Bioluminescence of the Largest Luminous Vertebrate, the Kitefin Shark

Published on
26. February 2021

Bioluminescence of the Largest Luminous Vertebrate, the Kitefin Shark, Dalatias licha: First Insights and Comparative Aspects

Jérôme Mallefet, Darren W. Stevens, Laurent Duchatelet


Bioluminescence has often been seen as a spectacular yet uncommon event at sea but considering the vastness of the deep sea and the occurrence of luminous organisms in this zone, it is now more and more obvious that producing light at depth must play an important role structuring the biggest ecosystem on our planet. Three species of deepwater sharks (Dalatias licha, Etmopterus lucifer, and Etmopterus granulosus) were collected from the Chatham Rise, off New Zealand, and for the first time, we documented their luminescence. Comparison of glowing shark pictures, combined with histological description of light organs and hormonal control analysis, highlight the evolutive conservation of the bioluminescence process within Dalatiidae and Etmopteridae. A special emphasis is placed on the luminescence of D. licha, the largest known luminous vertebrate. This first experimental study of three luminous shark species from New Zealand provides an insight into the diversity of shark bioluminescence and highlights the need for more research to help understand these unusual deep-sea inhabitants: the glowing sharks.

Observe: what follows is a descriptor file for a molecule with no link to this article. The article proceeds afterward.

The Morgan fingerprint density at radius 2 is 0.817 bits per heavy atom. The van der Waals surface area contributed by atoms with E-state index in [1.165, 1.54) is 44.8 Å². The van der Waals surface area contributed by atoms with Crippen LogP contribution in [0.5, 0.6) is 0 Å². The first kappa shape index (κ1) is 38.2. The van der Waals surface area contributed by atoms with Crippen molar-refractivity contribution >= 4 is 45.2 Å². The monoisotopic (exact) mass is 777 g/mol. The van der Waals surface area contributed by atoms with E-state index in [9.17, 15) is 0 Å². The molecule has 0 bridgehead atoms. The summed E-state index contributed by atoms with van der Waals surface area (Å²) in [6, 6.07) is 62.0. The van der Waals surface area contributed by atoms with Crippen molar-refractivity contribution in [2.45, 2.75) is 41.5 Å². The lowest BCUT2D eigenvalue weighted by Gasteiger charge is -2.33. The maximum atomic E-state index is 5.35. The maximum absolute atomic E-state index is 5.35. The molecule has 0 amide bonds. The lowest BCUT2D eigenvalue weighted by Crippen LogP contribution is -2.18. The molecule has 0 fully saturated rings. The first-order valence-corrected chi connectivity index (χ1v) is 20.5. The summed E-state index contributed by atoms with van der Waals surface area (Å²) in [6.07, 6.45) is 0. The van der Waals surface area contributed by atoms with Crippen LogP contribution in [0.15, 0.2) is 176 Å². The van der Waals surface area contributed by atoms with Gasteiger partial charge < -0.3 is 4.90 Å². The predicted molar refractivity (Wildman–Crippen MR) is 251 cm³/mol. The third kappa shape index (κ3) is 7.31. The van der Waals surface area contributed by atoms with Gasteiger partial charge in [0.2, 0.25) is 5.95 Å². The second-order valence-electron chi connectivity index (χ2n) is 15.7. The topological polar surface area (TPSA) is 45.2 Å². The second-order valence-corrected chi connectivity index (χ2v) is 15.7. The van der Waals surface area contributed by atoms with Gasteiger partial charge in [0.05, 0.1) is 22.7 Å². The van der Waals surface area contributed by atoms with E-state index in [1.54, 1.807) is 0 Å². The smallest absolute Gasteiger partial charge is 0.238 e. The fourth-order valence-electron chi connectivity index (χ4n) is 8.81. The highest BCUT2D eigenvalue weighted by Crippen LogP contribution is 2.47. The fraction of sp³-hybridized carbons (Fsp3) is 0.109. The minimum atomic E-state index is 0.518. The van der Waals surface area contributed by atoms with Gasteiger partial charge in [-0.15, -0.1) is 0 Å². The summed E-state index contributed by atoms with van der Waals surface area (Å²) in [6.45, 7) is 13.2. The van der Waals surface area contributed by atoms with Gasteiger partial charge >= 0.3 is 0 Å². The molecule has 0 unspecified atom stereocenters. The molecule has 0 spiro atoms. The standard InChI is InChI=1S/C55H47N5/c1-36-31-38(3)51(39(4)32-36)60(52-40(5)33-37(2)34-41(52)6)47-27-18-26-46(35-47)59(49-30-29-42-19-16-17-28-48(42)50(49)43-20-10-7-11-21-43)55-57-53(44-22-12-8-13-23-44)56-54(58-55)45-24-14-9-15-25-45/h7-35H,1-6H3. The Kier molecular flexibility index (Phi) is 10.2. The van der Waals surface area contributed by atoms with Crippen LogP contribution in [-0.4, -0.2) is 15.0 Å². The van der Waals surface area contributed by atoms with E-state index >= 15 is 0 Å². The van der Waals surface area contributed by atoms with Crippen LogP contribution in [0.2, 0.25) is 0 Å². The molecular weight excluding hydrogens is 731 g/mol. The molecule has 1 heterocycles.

Front. Mar. Sci., DOI: 10.3389/fmars.2021.633582


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